Urea is the main end product of the nitrogen (Whang & Easter, 2000) important as marker of piglet’s ability to retain nitrogen and use the amino acids. An increased urea:creatinine ratio show us a sign of dehydration, renal dysfunction, protein-rich diet etc. In our study, the ratio was < 20, whatever the diet, and the values of both indicators were within the range of 1-2.7 mg/dL for creatinine and 10- 30 mg/dL for urea concentration.

Weaning period is characterized by a decline in the pancreatic enzyme concentration (Marion et al., 2003). The period of time to recover the enzyme content of the pancreas ranges from 2 to 3 weeks post weaning (Marion et al., 2003), and depends on the dry feed intake and protein source. The lipase level also depends on the dietary fat content. In our work the dietary fat level was similar. Serum lipase enzyme level of the weaned piglets decreased insignificantly by dietary incorporation of 8% peas: linseed (<9.06% in PL diet compared to C diet, Figure 1). The lipase has an important role in triglycerides hydrolysis (Jensen et al., 1997). The lower level of serum lipase in PL diet was reflected in a higher triglyceride (>1.10 times) and cholesterol (>1.06 times) level. A tendency that the treatment had effect was noticed for serum cortisol as stress indicator. The cortisol level was reduced by 94% by the dietary addition of peas: linseed. At weaning, the level of cortisol specified in literature ranged between 1.7-2.17 µg/dL and 1.68-2.27 µg/dL, 7 days after weaning, respectively (Habeanu et al., 2015). In our trial, 20 days after weaning, the cortisol value varied between 0.08-2.89 µg/dL. A possible explanation of this variability consists in the correlation between cortisol concentration and the health status of the piglets reflected in the days of diarrhoea.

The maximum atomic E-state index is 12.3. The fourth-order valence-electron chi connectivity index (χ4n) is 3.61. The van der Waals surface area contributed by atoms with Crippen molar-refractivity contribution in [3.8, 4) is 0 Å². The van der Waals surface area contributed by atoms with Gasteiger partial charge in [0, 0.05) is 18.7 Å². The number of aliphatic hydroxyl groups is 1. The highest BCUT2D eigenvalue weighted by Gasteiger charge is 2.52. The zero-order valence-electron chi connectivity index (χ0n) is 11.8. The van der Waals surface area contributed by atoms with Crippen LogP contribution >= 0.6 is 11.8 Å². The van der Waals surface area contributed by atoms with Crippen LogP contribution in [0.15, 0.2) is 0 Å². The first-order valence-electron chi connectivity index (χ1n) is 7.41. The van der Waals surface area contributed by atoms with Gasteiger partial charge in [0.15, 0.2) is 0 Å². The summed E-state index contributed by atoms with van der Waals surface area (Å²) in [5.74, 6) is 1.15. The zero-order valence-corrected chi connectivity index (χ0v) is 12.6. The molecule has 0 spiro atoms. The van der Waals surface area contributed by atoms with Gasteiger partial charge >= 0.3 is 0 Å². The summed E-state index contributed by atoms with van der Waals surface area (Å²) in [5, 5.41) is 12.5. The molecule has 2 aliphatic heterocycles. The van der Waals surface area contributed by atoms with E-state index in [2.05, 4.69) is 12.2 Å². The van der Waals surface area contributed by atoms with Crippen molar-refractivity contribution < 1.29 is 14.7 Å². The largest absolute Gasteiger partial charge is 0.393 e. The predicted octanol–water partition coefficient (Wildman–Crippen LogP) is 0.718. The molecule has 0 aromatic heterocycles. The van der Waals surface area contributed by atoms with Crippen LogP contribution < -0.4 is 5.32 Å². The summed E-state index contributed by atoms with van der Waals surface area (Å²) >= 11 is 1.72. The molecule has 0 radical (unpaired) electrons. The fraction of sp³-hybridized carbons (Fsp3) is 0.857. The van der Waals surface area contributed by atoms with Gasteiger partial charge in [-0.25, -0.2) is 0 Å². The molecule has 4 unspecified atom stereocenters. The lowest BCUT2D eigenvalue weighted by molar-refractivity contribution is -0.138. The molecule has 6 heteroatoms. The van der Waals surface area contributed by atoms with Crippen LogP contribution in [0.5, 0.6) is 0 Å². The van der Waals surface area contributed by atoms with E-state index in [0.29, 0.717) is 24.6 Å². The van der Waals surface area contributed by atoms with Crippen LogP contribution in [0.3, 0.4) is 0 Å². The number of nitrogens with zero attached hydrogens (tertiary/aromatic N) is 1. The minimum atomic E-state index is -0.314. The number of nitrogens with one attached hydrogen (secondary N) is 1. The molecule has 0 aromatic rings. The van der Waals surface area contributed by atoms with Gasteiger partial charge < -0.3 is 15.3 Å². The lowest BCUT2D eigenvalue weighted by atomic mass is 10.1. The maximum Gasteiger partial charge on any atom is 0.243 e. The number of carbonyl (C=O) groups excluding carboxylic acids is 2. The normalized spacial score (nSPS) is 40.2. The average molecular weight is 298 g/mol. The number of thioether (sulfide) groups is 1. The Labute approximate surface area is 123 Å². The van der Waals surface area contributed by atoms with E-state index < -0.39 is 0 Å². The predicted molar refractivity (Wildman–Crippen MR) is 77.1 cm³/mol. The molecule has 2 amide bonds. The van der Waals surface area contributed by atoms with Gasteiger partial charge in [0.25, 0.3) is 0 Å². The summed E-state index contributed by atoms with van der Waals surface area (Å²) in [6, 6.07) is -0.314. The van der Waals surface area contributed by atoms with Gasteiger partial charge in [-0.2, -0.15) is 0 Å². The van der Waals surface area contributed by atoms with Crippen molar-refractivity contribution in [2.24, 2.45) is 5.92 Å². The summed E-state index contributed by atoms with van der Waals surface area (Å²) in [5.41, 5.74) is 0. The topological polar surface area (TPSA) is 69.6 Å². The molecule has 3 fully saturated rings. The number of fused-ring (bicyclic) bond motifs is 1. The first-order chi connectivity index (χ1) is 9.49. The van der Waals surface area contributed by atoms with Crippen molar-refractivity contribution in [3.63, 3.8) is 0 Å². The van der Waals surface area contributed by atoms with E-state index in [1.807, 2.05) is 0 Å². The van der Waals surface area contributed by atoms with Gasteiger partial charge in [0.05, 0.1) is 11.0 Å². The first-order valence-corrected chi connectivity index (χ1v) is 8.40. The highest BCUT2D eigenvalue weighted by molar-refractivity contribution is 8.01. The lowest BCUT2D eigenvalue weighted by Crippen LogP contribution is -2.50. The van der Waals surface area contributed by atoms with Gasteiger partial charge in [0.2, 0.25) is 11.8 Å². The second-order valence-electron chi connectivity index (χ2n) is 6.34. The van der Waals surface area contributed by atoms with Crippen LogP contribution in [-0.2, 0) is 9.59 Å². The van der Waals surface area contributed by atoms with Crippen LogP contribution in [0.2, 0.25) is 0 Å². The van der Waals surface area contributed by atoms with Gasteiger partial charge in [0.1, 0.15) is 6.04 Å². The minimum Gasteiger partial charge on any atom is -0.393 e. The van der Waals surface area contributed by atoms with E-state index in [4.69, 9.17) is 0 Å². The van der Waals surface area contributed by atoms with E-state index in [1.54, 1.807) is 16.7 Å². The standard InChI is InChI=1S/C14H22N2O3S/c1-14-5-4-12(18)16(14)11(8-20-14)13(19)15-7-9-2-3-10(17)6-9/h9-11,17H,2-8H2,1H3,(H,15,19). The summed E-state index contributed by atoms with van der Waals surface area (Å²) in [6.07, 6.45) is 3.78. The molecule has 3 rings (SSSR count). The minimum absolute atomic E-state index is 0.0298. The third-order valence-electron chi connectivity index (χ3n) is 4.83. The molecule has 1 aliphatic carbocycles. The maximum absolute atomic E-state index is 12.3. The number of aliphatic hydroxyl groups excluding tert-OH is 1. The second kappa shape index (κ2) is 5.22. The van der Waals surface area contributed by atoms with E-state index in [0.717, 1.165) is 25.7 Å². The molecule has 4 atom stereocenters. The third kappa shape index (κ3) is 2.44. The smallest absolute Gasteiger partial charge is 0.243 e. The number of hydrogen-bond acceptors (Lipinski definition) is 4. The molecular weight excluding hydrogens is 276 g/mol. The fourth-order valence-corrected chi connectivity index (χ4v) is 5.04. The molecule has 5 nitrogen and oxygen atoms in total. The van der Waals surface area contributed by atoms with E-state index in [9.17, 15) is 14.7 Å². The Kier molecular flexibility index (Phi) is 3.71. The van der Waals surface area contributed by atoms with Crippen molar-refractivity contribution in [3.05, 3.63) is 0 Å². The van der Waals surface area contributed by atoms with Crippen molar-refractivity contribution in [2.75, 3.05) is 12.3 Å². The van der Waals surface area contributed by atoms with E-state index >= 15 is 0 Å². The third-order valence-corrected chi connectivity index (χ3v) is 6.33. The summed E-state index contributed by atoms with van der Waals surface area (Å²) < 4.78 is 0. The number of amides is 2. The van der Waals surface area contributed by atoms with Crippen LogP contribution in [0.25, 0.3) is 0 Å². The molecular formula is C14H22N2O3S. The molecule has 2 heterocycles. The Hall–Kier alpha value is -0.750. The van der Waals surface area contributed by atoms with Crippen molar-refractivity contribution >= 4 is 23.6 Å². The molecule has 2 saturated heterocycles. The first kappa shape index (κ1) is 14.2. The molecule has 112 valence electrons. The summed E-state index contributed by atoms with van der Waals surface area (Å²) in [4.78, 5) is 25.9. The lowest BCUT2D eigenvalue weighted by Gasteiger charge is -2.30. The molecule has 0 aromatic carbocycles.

The serum level of lipase and cortisol. Figure 1. The serum level of lipase and cortisol.

Faecal bacteriological and fungal composition and diarrhoea incidence

Enteric disorders in weaning crises have consequences on mortality and on growth performances for the producer being an important aspect for sector productivity. Enteric E. coli infection usually occurs in the first week post weaning (Fairbrother et al., 2005). These bacteria proliferate rapidly. Due to oxidation, in the post-weaning period, piglet potential to resist to infection caused by E. coli bacteria and other factors is affected (Habeanu et al., 2015). Usually, in first days after weaning piglets accumulate fluid in the intestine as sign of dehydration, metabolic acidosis, stress factors and a decreasing of feed intake (Fairbrother and Gyles, 2006). The vegetable protein source didn’t have a significant influence on the bacteriological composition of the faeces (Figure 2).